In the words of the husband, “This is home. This is what your house is always like; two boys whalin on each other.”
I was writing to my sister this morning in an attempt to cheer her up and remind her that the misery of late pregnancy will eventually be replaced by the joy of holding your child in your arms. I sent her an email with photos of me holding my babies after they were born to help her keep her eye on the prize and soldier on through this last little bit.
I clearly remember that awful feeling toward the end, when you have no idea when your life is going to change completely. It’s so scary to think that your current life is going to end and then so exciting to think of beginning this new one. You want so badly to just see and touch this person who has been living inside of you for months. You need to know what this next phase of life will be like and you have zero control over when that might happen. It’s maddening.
So I sent my sister this email with photos of my brand-new babies and my eyes welled up with tears thinking about how I felt when they came into the world.
I know it seems so sappy, but it really is amazing to welcome a new person into the world. Newborn days are not all love and sunshine, I can certainly attest to that. But that too, is worth it. I look at my two sweet, amazing, energetic little boys and despite feeling bogged down with parenthood a lot of the time, I wouldn’t trade them for the world. They make life better. Just thinking about them makes me happy and watching them become a real part of the world is unparalleled. Despite the times when I think I just can’t make it another minute, times like this weekend when there were early morning drives and hours-long bar mitzvahs to attend, followed by screaming-baby nights, ear infections and trips to the flu-filled urgent care, I still feel that the joyful parts outweigh the crappy parts.
So that’s my optimism for this Monday. It’s all worth it to see these two guys each day, for the hugs and the kisses and the learning new words and the learning to read and the snuggles in bed at night. It’s worth it.
You should join in on the happiness. Here’s how:
- Write about something that makes you feel optimistic. Whatever it is, write from your heart.
- Post on MONDAYS. Include “Project Optimism” in your title.
- Grab a badge by going to your dashboard and clicking the “IMAGE” widget. Adjust pic size 200h x 200w. The image URL: (http://mommiesarejustbiglittlegirls.files.wordpress.com/2013/01/project-optimism.jpg)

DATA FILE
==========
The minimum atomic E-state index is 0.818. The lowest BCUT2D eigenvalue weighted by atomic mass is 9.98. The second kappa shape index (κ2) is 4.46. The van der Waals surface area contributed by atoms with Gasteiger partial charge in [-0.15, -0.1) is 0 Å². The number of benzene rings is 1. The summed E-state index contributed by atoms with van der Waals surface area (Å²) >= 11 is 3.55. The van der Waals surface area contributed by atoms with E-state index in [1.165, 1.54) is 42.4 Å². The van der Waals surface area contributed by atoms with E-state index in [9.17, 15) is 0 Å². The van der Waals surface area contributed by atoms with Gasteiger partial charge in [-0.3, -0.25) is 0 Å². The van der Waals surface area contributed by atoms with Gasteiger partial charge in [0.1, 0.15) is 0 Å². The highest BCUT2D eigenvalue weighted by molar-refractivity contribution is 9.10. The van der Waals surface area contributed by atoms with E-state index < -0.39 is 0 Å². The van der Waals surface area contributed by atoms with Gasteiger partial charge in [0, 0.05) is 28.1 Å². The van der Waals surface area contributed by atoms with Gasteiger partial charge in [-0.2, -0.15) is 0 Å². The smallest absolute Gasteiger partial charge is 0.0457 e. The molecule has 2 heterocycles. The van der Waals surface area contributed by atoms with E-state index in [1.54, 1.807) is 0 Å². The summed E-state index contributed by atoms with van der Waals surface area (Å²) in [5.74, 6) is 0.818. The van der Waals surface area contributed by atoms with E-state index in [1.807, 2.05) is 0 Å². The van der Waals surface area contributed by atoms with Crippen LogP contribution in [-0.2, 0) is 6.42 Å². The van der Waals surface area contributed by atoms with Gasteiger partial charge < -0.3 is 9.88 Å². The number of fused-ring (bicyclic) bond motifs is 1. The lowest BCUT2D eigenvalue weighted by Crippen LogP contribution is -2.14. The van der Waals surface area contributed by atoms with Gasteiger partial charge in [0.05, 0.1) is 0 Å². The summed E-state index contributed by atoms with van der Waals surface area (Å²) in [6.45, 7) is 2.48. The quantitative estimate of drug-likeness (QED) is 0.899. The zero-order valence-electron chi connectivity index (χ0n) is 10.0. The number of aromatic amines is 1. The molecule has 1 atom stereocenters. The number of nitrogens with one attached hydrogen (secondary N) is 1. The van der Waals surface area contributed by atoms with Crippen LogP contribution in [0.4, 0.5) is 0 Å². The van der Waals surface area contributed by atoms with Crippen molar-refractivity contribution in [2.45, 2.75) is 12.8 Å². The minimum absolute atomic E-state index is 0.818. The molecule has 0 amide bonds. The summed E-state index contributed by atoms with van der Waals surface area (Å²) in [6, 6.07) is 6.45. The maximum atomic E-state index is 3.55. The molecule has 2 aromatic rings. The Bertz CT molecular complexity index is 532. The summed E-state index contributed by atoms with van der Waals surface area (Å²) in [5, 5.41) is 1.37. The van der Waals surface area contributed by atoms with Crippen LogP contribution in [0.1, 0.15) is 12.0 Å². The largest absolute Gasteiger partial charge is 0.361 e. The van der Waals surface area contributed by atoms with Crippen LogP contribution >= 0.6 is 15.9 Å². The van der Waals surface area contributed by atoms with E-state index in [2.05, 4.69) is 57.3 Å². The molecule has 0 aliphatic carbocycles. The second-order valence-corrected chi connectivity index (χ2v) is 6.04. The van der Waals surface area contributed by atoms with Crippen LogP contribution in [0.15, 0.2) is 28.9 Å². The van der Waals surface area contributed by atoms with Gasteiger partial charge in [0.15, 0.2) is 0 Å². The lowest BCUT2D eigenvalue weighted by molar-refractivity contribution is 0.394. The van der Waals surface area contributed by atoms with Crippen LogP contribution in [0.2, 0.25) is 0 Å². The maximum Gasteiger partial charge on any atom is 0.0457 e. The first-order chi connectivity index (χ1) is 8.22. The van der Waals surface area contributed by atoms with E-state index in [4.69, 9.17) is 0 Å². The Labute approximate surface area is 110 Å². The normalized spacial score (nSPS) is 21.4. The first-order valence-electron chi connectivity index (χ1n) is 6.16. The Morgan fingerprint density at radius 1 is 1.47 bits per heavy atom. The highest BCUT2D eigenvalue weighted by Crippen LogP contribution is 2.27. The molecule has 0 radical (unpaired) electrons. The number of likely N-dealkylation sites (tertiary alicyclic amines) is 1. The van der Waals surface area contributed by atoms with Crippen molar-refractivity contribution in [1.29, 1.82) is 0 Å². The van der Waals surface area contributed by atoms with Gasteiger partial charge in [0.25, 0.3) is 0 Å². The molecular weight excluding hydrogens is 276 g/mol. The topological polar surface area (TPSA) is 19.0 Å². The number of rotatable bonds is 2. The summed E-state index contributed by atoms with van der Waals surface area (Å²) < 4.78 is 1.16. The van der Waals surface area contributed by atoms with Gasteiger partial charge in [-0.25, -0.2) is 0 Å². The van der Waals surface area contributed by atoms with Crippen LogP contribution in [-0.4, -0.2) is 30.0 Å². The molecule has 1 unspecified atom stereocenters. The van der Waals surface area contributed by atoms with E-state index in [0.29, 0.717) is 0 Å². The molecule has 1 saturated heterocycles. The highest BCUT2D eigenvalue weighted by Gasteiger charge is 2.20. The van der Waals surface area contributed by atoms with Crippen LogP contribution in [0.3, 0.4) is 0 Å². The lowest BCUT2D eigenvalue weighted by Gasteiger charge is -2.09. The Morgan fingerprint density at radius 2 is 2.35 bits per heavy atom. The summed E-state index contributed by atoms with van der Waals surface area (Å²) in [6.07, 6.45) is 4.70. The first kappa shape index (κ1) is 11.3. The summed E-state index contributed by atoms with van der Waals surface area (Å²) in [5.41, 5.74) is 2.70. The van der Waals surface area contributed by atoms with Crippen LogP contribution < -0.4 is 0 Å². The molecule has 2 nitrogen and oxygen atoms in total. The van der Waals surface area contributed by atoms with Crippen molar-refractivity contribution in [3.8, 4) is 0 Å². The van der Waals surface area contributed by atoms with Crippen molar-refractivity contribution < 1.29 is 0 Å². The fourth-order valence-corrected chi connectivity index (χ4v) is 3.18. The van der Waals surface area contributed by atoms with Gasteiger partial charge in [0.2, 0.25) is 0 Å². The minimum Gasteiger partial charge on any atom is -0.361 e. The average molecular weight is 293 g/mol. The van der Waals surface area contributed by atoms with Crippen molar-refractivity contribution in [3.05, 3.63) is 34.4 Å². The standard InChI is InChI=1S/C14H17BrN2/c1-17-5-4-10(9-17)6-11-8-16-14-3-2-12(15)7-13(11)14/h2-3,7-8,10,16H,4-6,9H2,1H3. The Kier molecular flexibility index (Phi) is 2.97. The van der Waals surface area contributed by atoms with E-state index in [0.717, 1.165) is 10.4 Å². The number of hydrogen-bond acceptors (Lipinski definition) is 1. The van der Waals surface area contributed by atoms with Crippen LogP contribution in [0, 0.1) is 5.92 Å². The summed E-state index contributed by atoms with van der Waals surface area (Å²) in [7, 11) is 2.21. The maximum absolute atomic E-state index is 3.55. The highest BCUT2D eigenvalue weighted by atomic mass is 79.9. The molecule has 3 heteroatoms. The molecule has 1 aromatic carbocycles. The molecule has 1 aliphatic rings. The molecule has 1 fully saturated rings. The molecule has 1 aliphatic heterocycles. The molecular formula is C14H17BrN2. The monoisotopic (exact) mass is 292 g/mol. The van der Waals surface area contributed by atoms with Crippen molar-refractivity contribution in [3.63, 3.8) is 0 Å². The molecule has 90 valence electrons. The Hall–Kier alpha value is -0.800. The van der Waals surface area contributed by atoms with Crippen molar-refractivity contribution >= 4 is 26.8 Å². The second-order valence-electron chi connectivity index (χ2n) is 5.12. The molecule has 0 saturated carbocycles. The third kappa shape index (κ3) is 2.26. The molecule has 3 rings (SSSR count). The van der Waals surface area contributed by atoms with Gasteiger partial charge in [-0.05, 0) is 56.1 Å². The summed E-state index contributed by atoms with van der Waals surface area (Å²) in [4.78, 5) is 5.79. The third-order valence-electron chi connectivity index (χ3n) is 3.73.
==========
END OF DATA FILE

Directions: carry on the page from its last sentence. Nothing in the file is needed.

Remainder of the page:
- Link over here and invite friends to join in.
- Encourage the person who linked up before you. Kindness is contagious!
I just wanted to say Happy Mother’s Day to all of the lovely moms I know. Each and every one of you deserves a day with a few more breaks than usual, a little time to yourself, and gifts made especially for you by your children (if your children are small that is).
I’ve had a bit of hard time with Mother’s Day over the 5 years I’ve been able to celebrate it. I won’t go into it, but I had an epiphany this year that I actually DO deserve a break and who cares if it takes a made up holiday to get one.
I also want to take this time to be so appreciative of my family. I have a husband who loves me and our kids and is a totally hands-on dad. I have two boys who are so unique and special and amazing that it blows my mind on a daily basis. Being a mother is by far the most difficult, most exhausting, most confusing and confounding, and most rewarding experience of my life.
Since I pretty much abandoned this blog I figured I’d try to get back in with a fresh start.
I live in New York City and I’m a stay-at-home mom to two boys.
Brady is my energetic, passionate, caring, focused, stubborn, hot-tempered, crazy-smart four year old.
I’m a freelance editor in addition to being a mom, although that part has been a bit tough to figure out since number two came along.
My blog is about life with kids in the city, fitting lots of things into little apartments, pushing strollers, temper tantrums, preschools and public schools, ridiculous amounts of construction, working and being a mom, and everything else I can think of. I try to be open and truthful, but I don’t like to hurt people’s feelings so I’m often not quite as snarky or honest as I might like to be. But I don’t sugarcoat parenting. I tell it like it is. My kids watch tv and sometimes I make chicken nuggets for dinner. The baby ends up in my bed every night. And despite my very best efforts, I do yell, sometimes very loudly. But I’m also teaching my four-year-old to read and write and the nuggets are baked and organic. Although I desperately want more sleep, I also cherish my nights snuggling that little body. And I try, very hard, to temper my yelling with lots and lots of love.
In the spirit of honesty, I wanted to add something I never have before…me.